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Commercial Real Estate

SBJ EXCLUSIVE: Commercial Development Company, Inc. acquiring 58-acre brownfield site next to Garden City Terminal

Category: Commercial Real Estate


By Lou Phelps, Savannah Business Journal

November 21, 2014 - Commercial Development Company, Inc. of St. Louis, MO announced today that the commercial realtor and brownfield redevelopment company will acquire the 58-acre ‘brownfield’ site next to the Garden City Terminal which has been vacant since 2007. The price has yet not been disclosed.

The environmentally-distressed waterfront industrial site is being acquired from Atlantic Wood Industries.

Environmental Liability Transfer, Inc. (ELT), an affiliate of Commercial Development Company, has assumed responsibility for legacy environmental liabilities associated with the site and its former operators.

For several decades, this property was a wood treatment facility operated by Atlantic Wood Industries. Since closing its doors, ground contamination and environmental hazards have prohibited redevelopment efforts. A real estate transaction and remediation plan proposed by Commercial Development Company & Environmental Liability Transfer has given fresh potential to this blighted industrial area.

The transaction has enabled Atlantic Wood Industries the ability to sell surplus real estate and transfer legacy environmental liabilities while receiving a cash payment from CDC.

ELT along with EnviroAnalytics Group (EAG), another CDC affiliate company, will now work with the Georgia Environmental Protection Division (EPD) to address the environmental concerns at the site. The existing structures on the site will be demolished to clear the way for a new port-related redevelopment that will put this blighted site back into productive use.

Commercial Development Company considers the former wood treatment plant an excellent prospective site for a variety of vertical development purposes, particularly because it is located next to Georgia Ports Authority’s Garden City Terminal, the fastest-growing container port in the country.

“We are excited to expand our redevelopment efforts into the Savannah area” said Mark Hinds, Executive Vice President of New Business Development at Environmental Liability Transfer, Inc., “Our acquisition and environmental liability assumption of this large deep-water port is the first step to repurposing this property and moving it back into productive use – the Savannah market is already in a growth phase and we are eager to see the environmental and economic benefits this transaction brings to the area.”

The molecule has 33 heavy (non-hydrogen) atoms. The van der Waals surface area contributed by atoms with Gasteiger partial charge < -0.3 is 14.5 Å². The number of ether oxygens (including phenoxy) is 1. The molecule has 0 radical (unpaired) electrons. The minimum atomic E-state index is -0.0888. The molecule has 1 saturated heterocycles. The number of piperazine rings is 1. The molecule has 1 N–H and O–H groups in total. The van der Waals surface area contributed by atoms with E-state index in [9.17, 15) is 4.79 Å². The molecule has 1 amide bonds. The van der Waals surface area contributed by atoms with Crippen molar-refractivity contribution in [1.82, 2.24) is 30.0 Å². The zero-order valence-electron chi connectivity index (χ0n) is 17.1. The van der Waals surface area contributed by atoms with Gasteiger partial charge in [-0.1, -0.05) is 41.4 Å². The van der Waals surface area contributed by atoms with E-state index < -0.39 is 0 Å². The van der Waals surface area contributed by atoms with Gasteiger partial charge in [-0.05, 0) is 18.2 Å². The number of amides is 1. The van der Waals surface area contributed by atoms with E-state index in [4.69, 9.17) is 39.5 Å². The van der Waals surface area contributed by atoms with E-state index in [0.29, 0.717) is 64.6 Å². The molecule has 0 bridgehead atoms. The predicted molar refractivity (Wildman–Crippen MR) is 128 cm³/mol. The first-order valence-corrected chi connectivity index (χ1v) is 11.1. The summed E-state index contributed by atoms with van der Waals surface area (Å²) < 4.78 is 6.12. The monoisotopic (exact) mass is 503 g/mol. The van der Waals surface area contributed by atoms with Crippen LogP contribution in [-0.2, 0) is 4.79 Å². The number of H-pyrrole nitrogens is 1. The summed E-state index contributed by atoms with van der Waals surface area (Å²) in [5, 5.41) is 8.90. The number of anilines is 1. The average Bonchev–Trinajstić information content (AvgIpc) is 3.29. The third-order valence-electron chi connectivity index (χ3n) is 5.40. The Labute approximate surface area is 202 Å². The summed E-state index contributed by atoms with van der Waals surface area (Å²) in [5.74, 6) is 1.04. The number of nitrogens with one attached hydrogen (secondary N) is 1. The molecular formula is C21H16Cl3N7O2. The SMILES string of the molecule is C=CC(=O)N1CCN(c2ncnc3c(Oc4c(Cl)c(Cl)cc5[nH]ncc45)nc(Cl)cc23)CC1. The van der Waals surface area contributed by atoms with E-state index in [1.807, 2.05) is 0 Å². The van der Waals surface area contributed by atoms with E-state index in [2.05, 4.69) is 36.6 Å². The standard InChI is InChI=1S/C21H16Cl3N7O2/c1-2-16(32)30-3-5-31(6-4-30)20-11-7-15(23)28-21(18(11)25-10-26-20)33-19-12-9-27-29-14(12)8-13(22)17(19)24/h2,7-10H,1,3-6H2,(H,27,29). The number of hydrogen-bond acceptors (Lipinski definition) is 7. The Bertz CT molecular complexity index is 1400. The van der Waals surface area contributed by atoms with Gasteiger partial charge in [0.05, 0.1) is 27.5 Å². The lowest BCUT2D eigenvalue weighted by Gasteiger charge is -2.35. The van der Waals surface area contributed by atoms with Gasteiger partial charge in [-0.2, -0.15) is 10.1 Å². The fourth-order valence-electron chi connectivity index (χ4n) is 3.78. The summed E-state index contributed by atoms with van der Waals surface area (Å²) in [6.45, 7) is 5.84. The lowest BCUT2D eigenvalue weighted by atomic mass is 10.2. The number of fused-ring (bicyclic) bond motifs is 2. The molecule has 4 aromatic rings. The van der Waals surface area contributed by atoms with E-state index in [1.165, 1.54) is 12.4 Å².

The company has been working closely with the Georgia Environmental Protection Division (EPD) on the requirements to remediate pollution issues, and existing structures on the site will be demolished, according to John Kowalik, Director of Marketing and Public Relations for the firm.

“This will be the first step toward turning this blighted property back to productive use. There are direct benefits to Savannah - environmental and economic,” he added.  “Our goal is to repurpose the property for its highest and best use - and to make it ready for a variety of vertical development purposes.” 

Brownfield issues are significant around many of the ports in the United States, which affects expansion and addition of companies which may want to located close to port terminals.  

Historically, some of the nation’s most heavily contaminated areas are around ports, according to William Harris with WEH, Inc. in a presentation he made last year at the National Brownfields Conference held in Atlanta in 2013.

Brownfield near posts are often situated on/near major and minor bodies of water, wetlands, sensitive ecosystems, and receptors, and are often large tracts of land, he explained.

Many companies that use the U.S. ports need deep water access, with sufficient draft for ships, as well as highway and rail access. But remediation of a brownfield can be expensive, and there are numerous local, state, and federal agencies and port-related committees involved in getting a brownfield remediation approved.

Some brownfield situations can involve soil, groundwater and sediments, though Commercial Development Company, Inc. believes they are only dealing with soil issues.  No cost to remediate is available yet, or information on the specific plans that EPD will approve for the improvements necessary to make the site available for sale. 

In brownfield remediation, there is often a “long lead time for project planning, permitting, and construction,” said Harris.

Published by Savannah Business Journal® and online at® All Copyrights Reserved ©2014.





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